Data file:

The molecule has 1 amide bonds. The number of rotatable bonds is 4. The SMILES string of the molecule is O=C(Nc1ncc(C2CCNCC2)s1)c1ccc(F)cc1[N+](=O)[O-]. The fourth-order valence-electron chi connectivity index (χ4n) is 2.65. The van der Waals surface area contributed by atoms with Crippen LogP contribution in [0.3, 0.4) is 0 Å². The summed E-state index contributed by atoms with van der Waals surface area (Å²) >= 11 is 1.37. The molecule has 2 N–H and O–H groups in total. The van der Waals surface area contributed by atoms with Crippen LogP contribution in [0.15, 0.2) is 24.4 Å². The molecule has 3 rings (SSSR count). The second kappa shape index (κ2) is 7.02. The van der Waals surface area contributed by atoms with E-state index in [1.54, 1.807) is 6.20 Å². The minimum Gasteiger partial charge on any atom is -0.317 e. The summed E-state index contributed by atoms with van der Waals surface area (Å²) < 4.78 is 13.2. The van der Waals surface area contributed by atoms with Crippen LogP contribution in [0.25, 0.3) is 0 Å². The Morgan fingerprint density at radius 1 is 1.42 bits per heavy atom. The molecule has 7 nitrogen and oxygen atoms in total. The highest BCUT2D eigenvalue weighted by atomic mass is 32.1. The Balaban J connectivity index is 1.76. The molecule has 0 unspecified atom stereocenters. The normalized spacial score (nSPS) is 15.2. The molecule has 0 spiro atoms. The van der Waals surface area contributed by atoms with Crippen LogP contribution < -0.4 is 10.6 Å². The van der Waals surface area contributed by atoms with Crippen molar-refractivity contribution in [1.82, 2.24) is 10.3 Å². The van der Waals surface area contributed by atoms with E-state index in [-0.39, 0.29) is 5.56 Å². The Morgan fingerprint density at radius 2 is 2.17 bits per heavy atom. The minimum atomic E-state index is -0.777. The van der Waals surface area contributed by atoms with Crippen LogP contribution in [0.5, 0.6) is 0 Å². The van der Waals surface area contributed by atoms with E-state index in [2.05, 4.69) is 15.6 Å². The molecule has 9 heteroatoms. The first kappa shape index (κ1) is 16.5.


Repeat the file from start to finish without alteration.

The molecule has 1 amide bonds. The number of rotatable bonds is 4. The SMILES string of the molecule is O=C(Nc1ncc(C2CCNCC2)s1)c1ccc(F)cc1[N+](=O)[O-]. The fourth-order valence-electron chi connectivity index (χ4n) is 2.65. The van der Waals surface area contributed by atoms with Crippen LogP contribution in [0.3, 0.4) is 0 Å². The summed E-state index contributed by atoms with van der Waals surface area (Å²) >= 11 is 1.37. The molecule has 2 N–H and O–H groups in total. The van der Waals surface area contributed by atoms with Crippen LogP contribution in [0.15, 0.2) is 24.4 Å². The molecule has 3 rings (SSSR count). The second kappa shape index (κ2) is 7.02. The van der Waals surface area contributed by atoms with E-state index in [1.54, 1.807) is 6.20 Å². The minimum Gasteiger partial charge on any atom is -0.317 e. The summed E-state index contributed by atoms with van der Waals surface area (Å²) < 4.78 is 13.2. The van der Waals surface area contributed by atoms with Crippen LogP contribution in [0.25, 0.3) is 0 Å². The Morgan fingerprint density at radius 1 is 1.42 bits per heavy atom. The molecule has 7 nitrogen and oxygen atoms in total. The highest BCUT2D eigenvalue weighted by atomic mass is 32.1. The Balaban J connectivity index is 1.76. The molecule has 0 unspecified atom stereocenters. The normalized spacial score (nSPS) is 15.2. The molecule has 0 spiro atoms. The van der Waals surface area contributed by atoms with Crippen LogP contribution < -0.4 is 10.6 Å². The van der Waals surface area contributed by atoms with Crippen molar-refractivity contribution in [1.82, 2.24) is 10.3 Å². The van der Waals surface area contributed by atoms with E-state index in [-0.39, 0.29) is 5.56 Å². The Morgan fingerprint density at radius 2 is 2.17 bits per heavy atom. The minimum atomic E-state index is -0.777. The van der Waals surface area contributed by atoms with Crippen LogP contribution in [0.5, 0.6) is 0 Å². The van der Waals surface area contributed by atoms with E-state index in [2.05, 4.69) is 15.6 Å². The molecule has 9 heteroatoms. The first kappa shape index (κ1) is 16.5.